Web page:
I do agree with one of the reviewers that this movie is not meant for a general audience. It avoids all the blockbuster clichés in order to focus on the essential - the story. It seems in fact to follow the style of Kleist's original novel - dry, understated. I find this approach very modern, it makes you think and feel instead of giving you pre-chewed material. And feel you do. I think the use of contrast between the action that is shown and how this action is performed is exceptional. When Kohlhaas's household goes on its first revenge campaign to the baron's house the killings take place in an absolutely silent, matter-of-fact manner, as if they did this every day (similar to the hangman at the end, except he DID do this every day, so to speak). And so it is with most of the movie. I think this also reflects the atmosphere of the middle ages - life was rougher, death, especially violent death, was more present. Children watched animals being slaughtered (well, there is only a mare giving birth in the movie). Life (and death) was more direct, more present. And although there is a lot of violence, it is off-screen. It is hinted at. The worst you will see is blood on hands and on a sword, that's all. I think this was a very judicious choice, if you think that violence has become commonplace in movies, almost banal. Mads Mikkelsen does speak with an accent, but it is an exaggeration to say that one doesn't understand a word. French is by far not my first language, but I did understand the dialogues. And then the director covered himself for this - Kohlhaas speaks with Jeremie in German, which shows that he is not French (so does his name). When the Princess comes to his house, she didn't come to apologize to the little girl. Rather, she came to see with her own eyes who this daring man was (she did come accompanied by a small army, so it wasn't a courtesy visit), and perhaps also to warn him that he might not be over it yet. This is quite clear if you listen carefully to her monologue, where she explains that a person of power (i.e. her) cannot afford to be either too forgiving or too cruel, so as not to come across to her subjects as either mellow or tyrannical. And then she materializes this philosophy of hers at the end: she renders justice to Kohlhaas in all respects - gives him money for the wrongs suffered, imprisons the baron for the wrongs done, shows the horses in question healed, and punishes the rebel, i.e. Kohlhaas. He does cry at the end. I think this is a quite realistic performance, even from such an emotionless character as Kohlhaas, because, I think, no matter how tough you are, I don't see how one can remain calm knowing that one will be decapitated in the following minutes. And although the film does not show emotions in characters, it builds emotion in the viewer - just think of the long preparation before the beheading. This scene made my blood freeze. So, this is not an action movie, but it works your adrenaline up by letting you interpret the understatements. It is not a bildungsroman either, so don't expect much character development. It simply describes a situation. You would say it is almost a story from the New Yorker. A quick hint for the end - if you liked Kubrick's Barry Lindon, you will adore Micheal Kohlhaas. I think the two films display the same sort of sensibility.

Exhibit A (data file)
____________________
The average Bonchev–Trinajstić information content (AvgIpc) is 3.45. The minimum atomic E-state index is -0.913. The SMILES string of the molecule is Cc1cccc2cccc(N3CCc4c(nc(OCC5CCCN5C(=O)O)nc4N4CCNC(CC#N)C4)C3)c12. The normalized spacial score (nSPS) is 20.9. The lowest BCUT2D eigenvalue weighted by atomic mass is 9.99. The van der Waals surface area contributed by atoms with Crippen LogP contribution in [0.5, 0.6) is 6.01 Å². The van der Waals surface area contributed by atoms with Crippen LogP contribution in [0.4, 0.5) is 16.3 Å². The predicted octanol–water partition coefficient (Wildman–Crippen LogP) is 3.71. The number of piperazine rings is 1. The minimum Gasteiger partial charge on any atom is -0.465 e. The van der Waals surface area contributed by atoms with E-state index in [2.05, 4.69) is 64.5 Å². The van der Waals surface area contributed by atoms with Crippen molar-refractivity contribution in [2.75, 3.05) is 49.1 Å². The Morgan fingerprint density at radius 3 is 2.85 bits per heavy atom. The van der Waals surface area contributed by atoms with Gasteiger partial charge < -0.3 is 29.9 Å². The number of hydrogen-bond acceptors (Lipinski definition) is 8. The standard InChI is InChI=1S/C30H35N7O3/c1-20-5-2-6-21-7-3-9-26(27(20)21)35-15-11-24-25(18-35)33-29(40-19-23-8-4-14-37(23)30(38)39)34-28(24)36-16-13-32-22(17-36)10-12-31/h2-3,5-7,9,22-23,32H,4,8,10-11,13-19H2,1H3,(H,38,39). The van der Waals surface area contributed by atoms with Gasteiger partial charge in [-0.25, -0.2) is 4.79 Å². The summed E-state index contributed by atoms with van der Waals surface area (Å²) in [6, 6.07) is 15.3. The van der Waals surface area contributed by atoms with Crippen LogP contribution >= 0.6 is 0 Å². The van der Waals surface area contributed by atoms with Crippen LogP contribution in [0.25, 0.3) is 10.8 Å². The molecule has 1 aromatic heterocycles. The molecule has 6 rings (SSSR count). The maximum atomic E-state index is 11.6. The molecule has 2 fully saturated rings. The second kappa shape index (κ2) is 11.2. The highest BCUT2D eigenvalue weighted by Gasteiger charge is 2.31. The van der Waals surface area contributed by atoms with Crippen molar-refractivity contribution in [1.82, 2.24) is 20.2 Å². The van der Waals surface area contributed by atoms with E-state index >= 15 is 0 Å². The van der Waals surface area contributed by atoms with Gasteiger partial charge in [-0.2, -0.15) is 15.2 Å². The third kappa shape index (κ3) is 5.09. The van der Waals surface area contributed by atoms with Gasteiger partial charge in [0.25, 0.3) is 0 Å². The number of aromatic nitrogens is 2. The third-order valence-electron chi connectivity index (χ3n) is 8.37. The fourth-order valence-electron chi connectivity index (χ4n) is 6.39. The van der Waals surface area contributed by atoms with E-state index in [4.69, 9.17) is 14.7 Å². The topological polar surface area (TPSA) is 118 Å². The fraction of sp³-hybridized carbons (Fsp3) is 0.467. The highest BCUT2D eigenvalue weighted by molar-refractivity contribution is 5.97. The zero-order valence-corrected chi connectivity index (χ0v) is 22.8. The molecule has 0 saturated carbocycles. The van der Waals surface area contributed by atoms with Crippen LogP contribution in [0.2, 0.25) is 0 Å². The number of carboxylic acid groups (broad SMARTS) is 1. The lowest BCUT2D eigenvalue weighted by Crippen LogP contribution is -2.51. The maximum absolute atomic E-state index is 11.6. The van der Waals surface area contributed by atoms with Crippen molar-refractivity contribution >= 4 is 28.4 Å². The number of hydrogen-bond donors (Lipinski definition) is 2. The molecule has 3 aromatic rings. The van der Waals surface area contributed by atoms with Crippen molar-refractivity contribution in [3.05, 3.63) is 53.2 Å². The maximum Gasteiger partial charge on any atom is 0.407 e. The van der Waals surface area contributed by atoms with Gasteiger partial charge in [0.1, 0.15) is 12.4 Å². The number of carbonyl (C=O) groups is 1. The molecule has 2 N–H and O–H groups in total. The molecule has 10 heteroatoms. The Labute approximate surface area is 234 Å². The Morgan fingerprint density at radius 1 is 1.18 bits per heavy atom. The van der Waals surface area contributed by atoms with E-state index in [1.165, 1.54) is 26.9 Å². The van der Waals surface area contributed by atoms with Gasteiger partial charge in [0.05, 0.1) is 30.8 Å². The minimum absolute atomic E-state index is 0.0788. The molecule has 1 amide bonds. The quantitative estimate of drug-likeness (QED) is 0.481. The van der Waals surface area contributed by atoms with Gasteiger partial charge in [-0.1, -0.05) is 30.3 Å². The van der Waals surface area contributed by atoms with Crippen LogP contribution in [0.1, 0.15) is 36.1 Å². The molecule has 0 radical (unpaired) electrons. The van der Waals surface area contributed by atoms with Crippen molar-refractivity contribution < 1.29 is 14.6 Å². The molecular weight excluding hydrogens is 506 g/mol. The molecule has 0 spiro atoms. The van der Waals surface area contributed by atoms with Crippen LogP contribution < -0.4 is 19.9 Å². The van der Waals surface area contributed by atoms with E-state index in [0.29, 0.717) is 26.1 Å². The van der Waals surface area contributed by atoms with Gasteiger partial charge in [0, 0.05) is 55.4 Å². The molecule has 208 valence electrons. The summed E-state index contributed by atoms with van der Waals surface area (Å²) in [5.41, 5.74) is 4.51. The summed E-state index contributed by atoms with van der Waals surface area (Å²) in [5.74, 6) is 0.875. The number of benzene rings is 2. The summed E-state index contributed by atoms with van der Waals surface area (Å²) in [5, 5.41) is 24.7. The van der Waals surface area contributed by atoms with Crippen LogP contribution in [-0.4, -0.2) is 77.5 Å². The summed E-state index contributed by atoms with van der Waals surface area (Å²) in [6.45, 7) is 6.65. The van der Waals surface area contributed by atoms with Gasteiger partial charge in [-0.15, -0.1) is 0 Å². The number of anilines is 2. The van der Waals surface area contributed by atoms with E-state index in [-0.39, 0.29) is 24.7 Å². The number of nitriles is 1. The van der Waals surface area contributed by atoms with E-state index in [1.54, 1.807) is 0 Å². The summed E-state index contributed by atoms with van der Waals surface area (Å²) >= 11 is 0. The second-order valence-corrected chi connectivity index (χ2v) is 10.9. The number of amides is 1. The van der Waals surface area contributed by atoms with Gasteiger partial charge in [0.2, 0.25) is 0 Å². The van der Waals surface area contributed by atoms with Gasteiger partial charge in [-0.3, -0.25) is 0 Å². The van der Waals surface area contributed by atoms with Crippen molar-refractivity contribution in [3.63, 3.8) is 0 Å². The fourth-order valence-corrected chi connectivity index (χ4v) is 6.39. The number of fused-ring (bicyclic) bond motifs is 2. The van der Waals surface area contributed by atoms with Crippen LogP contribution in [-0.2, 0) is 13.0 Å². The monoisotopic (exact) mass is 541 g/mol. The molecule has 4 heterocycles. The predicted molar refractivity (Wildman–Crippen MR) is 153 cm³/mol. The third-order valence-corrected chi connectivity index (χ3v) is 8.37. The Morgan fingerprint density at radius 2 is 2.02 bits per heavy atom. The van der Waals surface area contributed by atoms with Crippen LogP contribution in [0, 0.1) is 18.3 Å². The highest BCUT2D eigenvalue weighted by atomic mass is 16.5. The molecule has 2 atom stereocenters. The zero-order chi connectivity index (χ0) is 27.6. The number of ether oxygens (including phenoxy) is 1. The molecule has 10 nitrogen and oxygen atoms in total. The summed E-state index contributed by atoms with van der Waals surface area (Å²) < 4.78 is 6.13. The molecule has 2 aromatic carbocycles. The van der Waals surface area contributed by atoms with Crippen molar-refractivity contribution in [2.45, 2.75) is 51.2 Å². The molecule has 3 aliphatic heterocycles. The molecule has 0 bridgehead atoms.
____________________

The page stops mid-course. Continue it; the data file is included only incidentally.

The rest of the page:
Slow, ponderous, anticlimactic
A slow, ponderous, anticlimactic movie. Had a lot of potential: a 16th century revenge-movie, with comments on justice and how royalty treat their subjects. Yet, it only really touches on these subjects. Nothing is completely explored. There was so much room to make big, bold statements, yet the director pulls his punches.

Even the end just feels like a damp squib. Yes, there's an emotional element, but there is no point. All the points the movie seemed to be striving to make at some stage, go up in smoke. What a waste.

Good performance by Mads Mikkelsen in the lead role. Does his contract state that he has to be in every non-English European movie nowadays? It feels like it is. He is everywhere, and in various languages too. A highly talented actor.

His presence would be about the only positive to the movie.
German atmosphere in the French language
French films dealing with medieval events tend to be romantic, adventurous and beautiful, with colourful costumes, picturesque landscapes and magnificent dwellings. The story around Michael Kohlhaas is originally German, so is the book, that is why it is difficult to comprehend why the French became interested in this. The result is a joint French-German drama (well, I even recognised some German actors in small roles) where the French language is aggravating rather than supplementing - at least for me. The run is slow, the environment is ugly, there are a few twists, thus I started to focus on acting very soon. Of course, Mads Mikkelsen (a Dane!) is great as usual, and as far I understood, his French was very good (true, he is often employed in foreign films, I have seen him speaking Swedish, English, German as well throughout the film). Other performances seemed a bit arid to me - apparently due to the characters - and, all in all, the film in question caused ambivalent feelings; there was a lot of inner profundity, but the course of events seemed perfunctory. But fans of Mikkelsen will not be disappointed as there are a few scenes without his presence only.